The Internet of things (IoT) is a fancy term for a connected world where almost everything man-made is connected to the internet. This phenomenon is not very full-blown these days. Farms don’t yet have a complete internet-connected irrigation system, and not all cities are laden with geographic sensors.
But that’s not to say IoT won’t come to fruition. Our voice-assisted technologies like Alexa and Siri have become more personal and responsive in the last five years. Smartwatches get better at examining heart health and providing actionable care. Our voice can jumpstart a host of other mundane appliances like microwaves, TV, and air conditioners.
While the IoT is not anywhere near full-scale adaptability, its power and importance cannot be understated. For one, tech companies have continually innovated products and services. Hence the industry will grow to more than 1,000 billion USD by 2027. Second, IoT improves the overall efficiency of consumers and the whole community in its continued improvement.
Consumers and cities are not the only ones who would benefit from internet-connected devices. So do marketing and advertising companies. But how? By leveraging the data that all those devices have collected, marketers can provide better content and present customized products and services to their target market.
Here’s how marketers can benefit from the Internet of Things:
Let’s say you walked into your kitchen and placed a pre-cooked chicken in the microwave. You turned on the microwave and set the timer through your voice. When you entered your room, you told Alexa, Siri, or Cortana to activate the AC and the laptop and turn off all the lights.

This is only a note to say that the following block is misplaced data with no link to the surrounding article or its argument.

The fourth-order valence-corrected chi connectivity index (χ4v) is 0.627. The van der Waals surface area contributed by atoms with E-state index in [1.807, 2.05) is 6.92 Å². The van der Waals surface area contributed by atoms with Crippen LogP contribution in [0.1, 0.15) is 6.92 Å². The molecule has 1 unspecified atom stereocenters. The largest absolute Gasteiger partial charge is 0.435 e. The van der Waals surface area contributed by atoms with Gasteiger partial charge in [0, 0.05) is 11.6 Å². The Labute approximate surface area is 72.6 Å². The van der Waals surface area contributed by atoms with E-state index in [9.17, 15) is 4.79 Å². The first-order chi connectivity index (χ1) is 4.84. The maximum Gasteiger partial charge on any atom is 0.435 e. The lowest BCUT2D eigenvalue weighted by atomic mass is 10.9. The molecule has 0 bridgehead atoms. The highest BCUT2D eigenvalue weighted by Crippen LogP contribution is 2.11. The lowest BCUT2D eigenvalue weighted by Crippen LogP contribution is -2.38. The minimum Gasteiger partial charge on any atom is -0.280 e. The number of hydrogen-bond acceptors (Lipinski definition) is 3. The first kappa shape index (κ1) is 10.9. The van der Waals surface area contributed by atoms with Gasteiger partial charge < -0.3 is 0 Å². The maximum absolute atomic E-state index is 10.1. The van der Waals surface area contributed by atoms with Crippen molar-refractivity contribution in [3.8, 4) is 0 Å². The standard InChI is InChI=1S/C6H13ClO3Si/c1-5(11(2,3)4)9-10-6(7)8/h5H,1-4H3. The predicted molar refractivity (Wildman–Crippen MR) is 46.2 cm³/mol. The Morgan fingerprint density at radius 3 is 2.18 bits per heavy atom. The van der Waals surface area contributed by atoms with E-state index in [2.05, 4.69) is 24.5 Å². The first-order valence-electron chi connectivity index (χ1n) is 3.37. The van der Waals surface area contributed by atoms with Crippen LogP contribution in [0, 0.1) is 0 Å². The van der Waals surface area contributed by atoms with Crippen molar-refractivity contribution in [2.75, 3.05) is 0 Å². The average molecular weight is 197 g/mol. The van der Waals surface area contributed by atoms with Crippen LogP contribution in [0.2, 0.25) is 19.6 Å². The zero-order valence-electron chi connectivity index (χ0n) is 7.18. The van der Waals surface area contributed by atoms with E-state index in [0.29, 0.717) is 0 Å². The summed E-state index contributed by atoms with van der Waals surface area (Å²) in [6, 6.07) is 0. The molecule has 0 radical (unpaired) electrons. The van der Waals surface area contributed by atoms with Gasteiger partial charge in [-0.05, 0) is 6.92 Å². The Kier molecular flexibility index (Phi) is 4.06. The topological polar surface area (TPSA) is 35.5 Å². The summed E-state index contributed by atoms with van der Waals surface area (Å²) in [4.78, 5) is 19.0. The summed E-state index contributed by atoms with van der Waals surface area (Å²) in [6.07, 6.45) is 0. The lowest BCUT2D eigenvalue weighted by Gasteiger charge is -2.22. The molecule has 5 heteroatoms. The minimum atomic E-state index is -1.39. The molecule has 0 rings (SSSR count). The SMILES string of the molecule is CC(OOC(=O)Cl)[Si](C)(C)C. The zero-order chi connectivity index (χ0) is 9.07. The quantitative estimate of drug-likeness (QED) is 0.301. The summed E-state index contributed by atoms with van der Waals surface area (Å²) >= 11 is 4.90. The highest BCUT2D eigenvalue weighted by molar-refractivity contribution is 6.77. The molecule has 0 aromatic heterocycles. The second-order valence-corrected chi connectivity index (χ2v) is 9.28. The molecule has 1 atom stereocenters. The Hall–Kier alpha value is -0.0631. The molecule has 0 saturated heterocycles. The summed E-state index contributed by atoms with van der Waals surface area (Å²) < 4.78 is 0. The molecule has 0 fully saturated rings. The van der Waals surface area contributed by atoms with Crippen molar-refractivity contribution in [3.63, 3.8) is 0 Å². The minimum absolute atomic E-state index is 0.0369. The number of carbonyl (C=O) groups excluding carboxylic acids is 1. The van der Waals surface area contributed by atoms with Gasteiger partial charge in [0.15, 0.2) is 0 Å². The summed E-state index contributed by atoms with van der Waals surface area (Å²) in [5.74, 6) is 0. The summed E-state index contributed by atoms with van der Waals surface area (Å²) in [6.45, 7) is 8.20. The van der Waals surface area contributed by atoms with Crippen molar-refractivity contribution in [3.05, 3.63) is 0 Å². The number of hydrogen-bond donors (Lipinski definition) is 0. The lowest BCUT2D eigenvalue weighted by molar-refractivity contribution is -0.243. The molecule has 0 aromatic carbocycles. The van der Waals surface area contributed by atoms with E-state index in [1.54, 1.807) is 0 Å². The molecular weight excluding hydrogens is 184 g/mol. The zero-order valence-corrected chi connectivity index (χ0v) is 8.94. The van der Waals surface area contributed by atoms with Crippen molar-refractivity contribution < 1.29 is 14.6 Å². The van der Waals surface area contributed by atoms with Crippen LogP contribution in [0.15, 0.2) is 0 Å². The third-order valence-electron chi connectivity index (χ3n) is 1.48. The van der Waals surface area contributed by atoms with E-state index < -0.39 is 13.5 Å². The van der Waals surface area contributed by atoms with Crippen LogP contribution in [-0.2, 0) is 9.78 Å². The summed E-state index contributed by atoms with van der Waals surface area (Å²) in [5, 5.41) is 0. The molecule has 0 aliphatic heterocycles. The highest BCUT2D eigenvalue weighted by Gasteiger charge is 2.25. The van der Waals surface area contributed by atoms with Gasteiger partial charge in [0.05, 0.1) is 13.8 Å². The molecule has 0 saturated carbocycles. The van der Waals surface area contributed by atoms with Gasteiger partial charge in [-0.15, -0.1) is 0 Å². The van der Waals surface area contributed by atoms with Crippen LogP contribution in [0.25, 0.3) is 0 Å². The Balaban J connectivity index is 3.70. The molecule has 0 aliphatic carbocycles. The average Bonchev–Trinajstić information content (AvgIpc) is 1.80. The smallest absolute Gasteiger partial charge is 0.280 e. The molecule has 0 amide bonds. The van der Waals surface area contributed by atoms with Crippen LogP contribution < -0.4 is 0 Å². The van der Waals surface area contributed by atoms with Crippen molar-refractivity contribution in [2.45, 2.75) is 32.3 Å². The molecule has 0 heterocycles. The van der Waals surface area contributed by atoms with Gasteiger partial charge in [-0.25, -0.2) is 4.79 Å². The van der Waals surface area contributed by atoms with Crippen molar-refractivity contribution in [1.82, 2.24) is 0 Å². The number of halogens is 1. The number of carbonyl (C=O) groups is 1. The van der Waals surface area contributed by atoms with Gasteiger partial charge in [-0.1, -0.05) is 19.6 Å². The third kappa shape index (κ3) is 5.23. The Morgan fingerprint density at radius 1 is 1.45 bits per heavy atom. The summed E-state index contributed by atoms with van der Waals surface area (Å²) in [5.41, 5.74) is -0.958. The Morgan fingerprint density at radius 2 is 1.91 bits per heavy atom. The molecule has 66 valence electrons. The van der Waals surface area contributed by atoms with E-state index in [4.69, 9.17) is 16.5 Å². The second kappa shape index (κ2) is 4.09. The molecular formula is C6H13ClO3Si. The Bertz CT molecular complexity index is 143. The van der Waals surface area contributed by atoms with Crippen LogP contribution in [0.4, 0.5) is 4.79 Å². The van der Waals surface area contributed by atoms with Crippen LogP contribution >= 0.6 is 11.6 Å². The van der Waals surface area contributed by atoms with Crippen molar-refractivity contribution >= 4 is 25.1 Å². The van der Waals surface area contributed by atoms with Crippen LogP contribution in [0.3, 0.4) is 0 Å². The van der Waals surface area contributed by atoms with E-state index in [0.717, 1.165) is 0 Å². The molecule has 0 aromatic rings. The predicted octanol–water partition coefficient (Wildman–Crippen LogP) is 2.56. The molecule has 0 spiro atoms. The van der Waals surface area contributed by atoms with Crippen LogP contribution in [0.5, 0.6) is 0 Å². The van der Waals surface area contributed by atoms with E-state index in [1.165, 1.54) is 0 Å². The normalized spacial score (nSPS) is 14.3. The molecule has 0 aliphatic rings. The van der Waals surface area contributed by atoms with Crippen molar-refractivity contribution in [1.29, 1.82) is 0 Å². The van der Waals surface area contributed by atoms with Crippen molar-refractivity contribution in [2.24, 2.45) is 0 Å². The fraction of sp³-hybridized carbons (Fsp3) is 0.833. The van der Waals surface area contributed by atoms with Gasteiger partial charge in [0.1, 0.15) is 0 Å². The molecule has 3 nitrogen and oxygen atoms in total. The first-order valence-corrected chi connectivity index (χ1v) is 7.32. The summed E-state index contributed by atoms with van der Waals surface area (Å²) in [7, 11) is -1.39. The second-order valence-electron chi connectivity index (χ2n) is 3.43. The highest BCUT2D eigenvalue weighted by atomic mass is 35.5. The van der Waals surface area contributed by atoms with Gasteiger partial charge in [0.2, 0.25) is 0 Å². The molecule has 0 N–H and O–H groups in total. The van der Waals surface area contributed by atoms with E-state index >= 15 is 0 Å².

All these devices generate your data. The length of time you cook your meal, the time you wake up and turn on your AC, and the amount of energy you consume through different appliances.
The amount of energy they generate, how often you exercise and what day of the week, and what time exactly, how long you leave the house, and what time you’re inside — all these are opportunities for massive amounts of data that no one can previously access.
In the past decade, all the ways technologies get data is through the available technologies such as laptops, desktops, phones, tablets, and recently smartwatches and earphones. And yes they do good in knowing most about us. They can be nosy, actually. But the data they accumulate are very limited and sometimes not in line with reality.
IoT enables marketers and other tech companies to look into someone’s daily life. Of course, these should adhere to security and data laws. If done right, marketers and tech companies will learn how consumers interact with the devices, how the devices improve their lives, and what needs improvement.
So it’s a win-win situation. Again, it’s beneficial to consumers only if the tech companies and marketers handle the data responsibly and in accordance with data protection, laws, and regulations.